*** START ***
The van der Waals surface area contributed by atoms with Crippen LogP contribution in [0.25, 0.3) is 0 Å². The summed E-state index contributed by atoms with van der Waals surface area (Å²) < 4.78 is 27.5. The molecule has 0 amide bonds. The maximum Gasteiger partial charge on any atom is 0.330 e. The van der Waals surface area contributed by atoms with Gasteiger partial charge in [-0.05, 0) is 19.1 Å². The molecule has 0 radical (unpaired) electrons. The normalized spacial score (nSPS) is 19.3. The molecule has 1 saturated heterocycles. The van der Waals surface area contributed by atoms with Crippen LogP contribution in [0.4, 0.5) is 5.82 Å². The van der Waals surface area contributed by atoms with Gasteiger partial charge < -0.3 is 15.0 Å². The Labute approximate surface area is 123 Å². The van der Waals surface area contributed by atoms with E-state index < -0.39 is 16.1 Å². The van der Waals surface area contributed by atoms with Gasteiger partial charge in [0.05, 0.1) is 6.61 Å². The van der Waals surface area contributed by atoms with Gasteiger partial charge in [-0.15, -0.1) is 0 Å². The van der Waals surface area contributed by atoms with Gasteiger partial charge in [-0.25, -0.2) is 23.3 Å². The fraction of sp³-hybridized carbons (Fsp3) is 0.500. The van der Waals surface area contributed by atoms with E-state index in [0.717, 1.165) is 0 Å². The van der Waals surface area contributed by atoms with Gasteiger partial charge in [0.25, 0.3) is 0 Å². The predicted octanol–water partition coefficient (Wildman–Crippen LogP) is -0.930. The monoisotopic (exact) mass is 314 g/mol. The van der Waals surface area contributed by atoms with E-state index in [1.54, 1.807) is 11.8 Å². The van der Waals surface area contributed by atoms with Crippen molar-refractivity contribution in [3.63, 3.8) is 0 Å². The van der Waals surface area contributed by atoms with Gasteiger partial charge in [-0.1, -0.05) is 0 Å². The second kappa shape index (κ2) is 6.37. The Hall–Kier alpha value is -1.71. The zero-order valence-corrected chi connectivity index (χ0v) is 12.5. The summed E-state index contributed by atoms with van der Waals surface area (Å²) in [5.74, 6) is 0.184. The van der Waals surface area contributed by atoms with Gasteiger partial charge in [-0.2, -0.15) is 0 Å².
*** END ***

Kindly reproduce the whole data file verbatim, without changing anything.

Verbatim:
The van der Waals surface area contributed by atoms with Crippen LogP contribution in [0.25, 0.3) is 0 Å². The summed E-state index contributed by atoms with van der Waals surface area (Å²) < 4.78 is 27.5. The molecule has 0 amide bonds. The maximum Gasteiger partial charge on any atom is 0.330 e. The van der Waals surface area contributed by atoms with Gasteiger partial charge in [-0.05, 0) is 19.1 Å². The molecule has 0 radical (unpaired) electrons. The normalized spacial score (nSPS) is 19.3. The molecule has 1 saturated heterocycles. The van der Waals surface area contributed by atoms with Crippen LogP contribution in [0.4, 0.5) is 5.82 Å². The van der Waals surface area contributed by atoms with Gasteiger partial charge < -0.3 is 15.0 Å². The Labute approximate surface area is 123 Å². The van der Waals surface area contributed by atoms with E-state index < -0.39 is 16.1 Å². The van der Waals surface area contributed by atoms with Gasteiger partial charge in [0.05, 0.1) is 6.61 Å². The van der Waals surface area contributed by atoms with Gasteiger partial charge in [-0.15, -0.1) is 0 Å². The van der Waals surface area contributed by atoms with Gasteiger partial charge in [-0.25, -0.2) is 23.3 Å². The fraction of sp³-hybridized carbons (Fsp3) is 0.500. The van der Waals surface area contributed by atoms with E-state index in [0.717, 1.165) is 0 Å². The van der Waals surface area contributed by atoms with Gasteiger partial charge in [0.25, 0.3) is 0 Å². The predicted octanol–water partition coefficient (Wildman–Crippen LogP) is -0.930. The monoisotopic (exact) mass is 314 g/mol. The van der Waals surface area contributed by atoms with E-state index in [1.54, 1.807) is 11.8 Å². The van der Waals surface area contributed by atoms with Crippen molar-refractivity contribution in [3.63, 3.8) is 0 Å². The van der Waals surface area contributed by atoms with Gasteiger partial charge in [-0.1, -0.05) is 0 Å². The second kappa shape index (κ2) is 6.37. The Hall–Kier alpha value is -1.71. The zero-order valence-corrected chi connectivity index (χ0v) is 12.5. The summed E-state index contributed by atoms with van der Waals surface area (Å²) in [5.74, 6) is 0.184. The van der Waals surface area contributed by atoms with Gasteiger partial charge in [-0.2, -0.15) is 0 Å².